The first unit incorporated was the 39th Panzerjäger (anti-tank) Battalion. This was a motorised unit with halftracks and trucks to tow heavy equipment, including nine 3.7 cm PaK 36 and two 5 cm PaK 38 guns. The armoured element, 5th Panzer Regiment, was moved from the 3rd Panzer Division. Its strength included 20 PzKpfw IV, 75 PzKpfw III, 45 PzKpfw II and 25 PzKpfw I Ausf B tanks which included a number of Befehlspanzer (command vehicles). Even with these seemingly impressive numbers the unit was understrength. The infantry forces were the 200th Schutzen (Rifle) Regiment, the sole artillery unit was a single battalion of the 75th Regiment. The Divisional staff, also from 3rd Panzer Division, included the Chief of Staff, Major Hauser and the intelligence officer; Hauptmann Von Kluge.
The formation was officially named on 18 February 1941; its first divisional commander was Knight's Cross of the Iron Cross winner Generalmajor Johannes Streich, who had commanded the 15th Panzer regiment during the successful French Campaign in 1940. By this time most of the units had arrived in Tripoli, but the last tank elements did not deploy until 12 March 1941, missing the first battles of General Erwin Rommel's Cyrenaica offensive.
The '5th Light Afrika Division' did not have a full establishment of tanks immediately following its deployment. Having only 150 machines of all types of which 130 were actually combat worthy, the rest being an assortment of command and unarmed observer vehicles.
Despite the slow build-up, largely due to most Wehrmacht reinforcements being directed to the Eastern Front to support Operation Barbarossa (the invasion of the Soviet Union), by September 1941 the '5th Light Afrika Division' had achieved Panzer Division strength. It was then renamed the 21st Panzer Division.
Throughout its war in the Desert, the Afrika Korps's units were nearly always understrength, made up of any men and equipment that were available.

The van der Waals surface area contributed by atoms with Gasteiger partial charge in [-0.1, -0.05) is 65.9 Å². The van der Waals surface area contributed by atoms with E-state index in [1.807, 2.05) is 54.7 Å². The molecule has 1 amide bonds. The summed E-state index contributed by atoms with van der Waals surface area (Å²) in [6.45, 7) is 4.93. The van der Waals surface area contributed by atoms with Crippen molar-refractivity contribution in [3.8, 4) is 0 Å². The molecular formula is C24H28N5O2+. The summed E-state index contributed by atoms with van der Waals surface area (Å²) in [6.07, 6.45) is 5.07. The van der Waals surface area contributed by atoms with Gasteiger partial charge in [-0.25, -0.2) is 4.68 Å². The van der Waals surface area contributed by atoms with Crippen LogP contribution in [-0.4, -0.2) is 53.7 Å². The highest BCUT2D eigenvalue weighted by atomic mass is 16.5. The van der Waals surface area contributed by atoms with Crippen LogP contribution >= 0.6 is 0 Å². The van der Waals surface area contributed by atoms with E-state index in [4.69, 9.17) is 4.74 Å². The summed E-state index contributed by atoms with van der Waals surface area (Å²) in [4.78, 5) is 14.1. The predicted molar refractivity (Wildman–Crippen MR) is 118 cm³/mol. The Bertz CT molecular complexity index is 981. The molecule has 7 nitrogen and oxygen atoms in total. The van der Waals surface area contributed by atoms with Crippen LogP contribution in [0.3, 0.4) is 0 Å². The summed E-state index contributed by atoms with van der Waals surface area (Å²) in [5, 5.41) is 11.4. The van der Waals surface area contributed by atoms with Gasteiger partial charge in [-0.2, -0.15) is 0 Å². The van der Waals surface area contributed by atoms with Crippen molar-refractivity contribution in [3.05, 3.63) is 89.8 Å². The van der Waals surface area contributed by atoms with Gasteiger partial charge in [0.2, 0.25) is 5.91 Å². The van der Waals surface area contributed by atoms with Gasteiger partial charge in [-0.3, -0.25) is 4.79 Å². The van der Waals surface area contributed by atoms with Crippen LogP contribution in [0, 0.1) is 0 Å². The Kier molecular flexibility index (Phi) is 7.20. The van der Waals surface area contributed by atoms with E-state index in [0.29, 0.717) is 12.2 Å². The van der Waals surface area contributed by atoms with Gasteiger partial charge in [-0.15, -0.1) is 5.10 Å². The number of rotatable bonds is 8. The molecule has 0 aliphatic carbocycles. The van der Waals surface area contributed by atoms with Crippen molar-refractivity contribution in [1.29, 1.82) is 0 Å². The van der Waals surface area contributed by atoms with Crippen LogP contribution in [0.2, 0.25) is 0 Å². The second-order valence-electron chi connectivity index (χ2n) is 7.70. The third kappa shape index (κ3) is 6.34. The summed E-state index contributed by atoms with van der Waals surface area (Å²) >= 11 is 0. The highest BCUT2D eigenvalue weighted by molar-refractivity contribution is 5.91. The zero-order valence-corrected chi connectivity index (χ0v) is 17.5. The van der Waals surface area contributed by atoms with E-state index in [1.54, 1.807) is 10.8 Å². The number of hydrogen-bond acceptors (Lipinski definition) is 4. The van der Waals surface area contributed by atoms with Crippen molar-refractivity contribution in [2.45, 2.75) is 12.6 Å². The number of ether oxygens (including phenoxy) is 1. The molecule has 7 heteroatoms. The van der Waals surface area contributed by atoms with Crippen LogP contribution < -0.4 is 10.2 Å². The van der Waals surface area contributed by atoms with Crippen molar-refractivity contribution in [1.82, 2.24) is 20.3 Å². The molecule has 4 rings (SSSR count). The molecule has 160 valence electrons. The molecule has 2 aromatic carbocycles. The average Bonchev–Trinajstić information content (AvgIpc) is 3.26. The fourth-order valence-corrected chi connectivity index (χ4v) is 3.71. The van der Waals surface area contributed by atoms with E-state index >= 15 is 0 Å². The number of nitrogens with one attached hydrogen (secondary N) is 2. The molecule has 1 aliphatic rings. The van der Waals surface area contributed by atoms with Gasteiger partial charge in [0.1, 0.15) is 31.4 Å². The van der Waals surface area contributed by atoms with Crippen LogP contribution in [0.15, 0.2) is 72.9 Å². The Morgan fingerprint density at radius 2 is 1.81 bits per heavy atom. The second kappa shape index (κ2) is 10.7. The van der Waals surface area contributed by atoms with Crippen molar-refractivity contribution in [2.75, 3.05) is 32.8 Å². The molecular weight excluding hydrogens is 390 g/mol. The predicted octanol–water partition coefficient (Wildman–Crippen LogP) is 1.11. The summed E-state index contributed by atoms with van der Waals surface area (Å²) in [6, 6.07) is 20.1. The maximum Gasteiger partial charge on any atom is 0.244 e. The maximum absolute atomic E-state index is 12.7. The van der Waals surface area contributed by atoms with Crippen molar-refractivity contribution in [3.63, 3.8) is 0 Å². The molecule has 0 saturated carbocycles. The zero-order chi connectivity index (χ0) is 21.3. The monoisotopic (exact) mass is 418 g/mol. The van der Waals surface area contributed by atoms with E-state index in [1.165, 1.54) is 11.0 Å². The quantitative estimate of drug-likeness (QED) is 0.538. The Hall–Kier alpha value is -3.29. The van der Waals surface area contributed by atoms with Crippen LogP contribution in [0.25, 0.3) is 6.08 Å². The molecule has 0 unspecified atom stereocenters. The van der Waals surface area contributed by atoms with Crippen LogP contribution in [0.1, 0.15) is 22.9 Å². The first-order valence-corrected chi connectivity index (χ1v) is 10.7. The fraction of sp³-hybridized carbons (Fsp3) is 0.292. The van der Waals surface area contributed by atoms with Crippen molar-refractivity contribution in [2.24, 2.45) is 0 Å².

During World War II, the Luftwaffe raised a variety of airborne light infantry (Fallschirmjäger) units. Unlike the United Kingdom, the British Commonwealth, and the United States, the German paratroopers were part of the Luftwaffe rather than the Heer (German Army). Starting from a small collection of Fallschirmjäger battalions at the beginning of the war, the Luftwaffe built up a division-sized unit of three Fallschirmjäger regiments plus supporting arms and air assets, known as the 7th Flieger Division (7th Air Division).
Fallschirmjäger units made the first airborne invasion when invading Denmark on the 9 April 1940. In the early morning hours of Operation Weserübung, they attacked and took control of Aalborg Airport which played a key role as a refueling station for the Luftwaffe in the subsequent invasion of Norway. In the same assault the bridges around Aalborg were taken. Other airborne attacks during the German invasion of Denmark were also carried out, including one on a fort on the island Masnedø, protecting the important Storstrøm Bridge.
Interrogation of a Soviet partisan by Luftwaffe Fallschirmjäger Paratroopers, Russia 1942
The first opposed airborne attacks occurred during the Norwegian Campaign, first during the initial invasion when Fallschirmjäger captured the defended air base of Sola, near Stavanger. The Fallschirmjäger also had their first defeat in Norway, when a company was dropped on the village and railroad junction of Dombås on 14 April 1940 and was destroyed by the Norwegian Army in a five-day battle.
Later in the war, the 7th Air Division's Fallschirmjäger assets were re-organised and used as the core of a new series of elite Luftwaffe Infantry divisions, numbered in a series beginning with the 1st Fallschirmjäger Division. These formations were organized and equipped as motorized infantry divisions, and often played a "fire brigade" role on the western front. Their constituents were often encountered on the battlefield as ad hoc battle groups (Kampfgruppen) detached from a division or organized from miscellaneous available assets. In accord with standard German practice, these were called by their commander's name, such as Group Erdmann in France and the Ramcke Parachute Brigade in North Africa.
Over 54,449 paratroops were killed in action and over 8,000 are still listed as missing in action. Fallschirmjäger were awarded a total of 134 Knight's Crosses between 1940 and 1945. Twenty-four KC were awarded in the west and 27 were awarded after Crete. Out of the 134 KC, 15 were with oak leaves, five with oak leaves and swords, and one with oak leaves, swords and diamonds.